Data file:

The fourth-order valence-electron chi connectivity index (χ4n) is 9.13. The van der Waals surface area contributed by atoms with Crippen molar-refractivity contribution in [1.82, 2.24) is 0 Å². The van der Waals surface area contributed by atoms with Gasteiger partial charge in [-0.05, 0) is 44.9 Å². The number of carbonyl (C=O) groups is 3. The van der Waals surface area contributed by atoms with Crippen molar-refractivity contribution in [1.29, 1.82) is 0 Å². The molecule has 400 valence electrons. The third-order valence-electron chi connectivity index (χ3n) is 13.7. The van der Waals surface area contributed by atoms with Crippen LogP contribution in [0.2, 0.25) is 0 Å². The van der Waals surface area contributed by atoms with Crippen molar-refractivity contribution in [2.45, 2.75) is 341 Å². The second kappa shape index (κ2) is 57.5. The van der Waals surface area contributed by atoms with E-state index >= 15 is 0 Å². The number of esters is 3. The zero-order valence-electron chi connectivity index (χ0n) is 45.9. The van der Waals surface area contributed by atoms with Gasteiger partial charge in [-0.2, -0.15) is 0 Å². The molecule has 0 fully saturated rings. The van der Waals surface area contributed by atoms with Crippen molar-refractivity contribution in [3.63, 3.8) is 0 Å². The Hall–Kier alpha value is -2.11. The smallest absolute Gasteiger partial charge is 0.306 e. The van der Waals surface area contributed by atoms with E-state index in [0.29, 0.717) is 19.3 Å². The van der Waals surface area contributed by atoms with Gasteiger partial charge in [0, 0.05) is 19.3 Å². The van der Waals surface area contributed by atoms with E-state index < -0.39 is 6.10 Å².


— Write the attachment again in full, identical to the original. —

The fourth-order valence-electron chi connectivity index (χ4n) is 9.13. The van der Waals surface area contributed by atoms with Crippen molar-refractivity contribution in [1.82, 2.24) is 0 Å². The van der Waals surface area contributed by atoms with Gasteiger partial charge in [-0.05, 0) is 44.9 Å². The number of carbonyl (C=O) groups is 3. The van der Waals surface area contributed by atoms with Crippen molar-refractivity contribution in [1.29, 1.82) is 0 Å². The molecule has 400 valence electrons. The third-order valence-electron chi connectivity index (χ3n) is 13.7. The van der Waals surface area contributed by atoms with Crippen LogP contribution in [0.2, 0.25) is 0 Å². The van der Waals surface area contributed by atoms with Crippen molar-refractivity contribution in [2.45, 2.75) is 341 Å². The second kappa shape index (κ2) is 57.5. The van der Waals surface area contributed by atoms with E-state index >= 15 is 0 Å². The number of esters is 3. The zero-order valence-electron chi connectivity index (χ0n) is 45.9. The van der Waals surface area contributed by atoms with Gasteiger partial charge in [-0.2, -0.15) is 0 Å². The molecule has 0 fully saturated rings. The van der Waals surface area contributed by atoms with Crippen molar-refractivity contribution in [3.63, 3.8) is 0 Å². The Hall–Kier alpha value is -2.11. The smallest absolute Gasteiger partial charge is 0.306 e. The van der Waals surface area contributed by atoms with E-state index in [0.29, 0.717) is 19.3 Å². The van der Waals surface area contributed by atoms with Gasteiger partial charge in [0, 0.05) is 19.3 Å². The van der Waals surface area contributed by atoms with E-state index < -0.39 is 6.10 Å².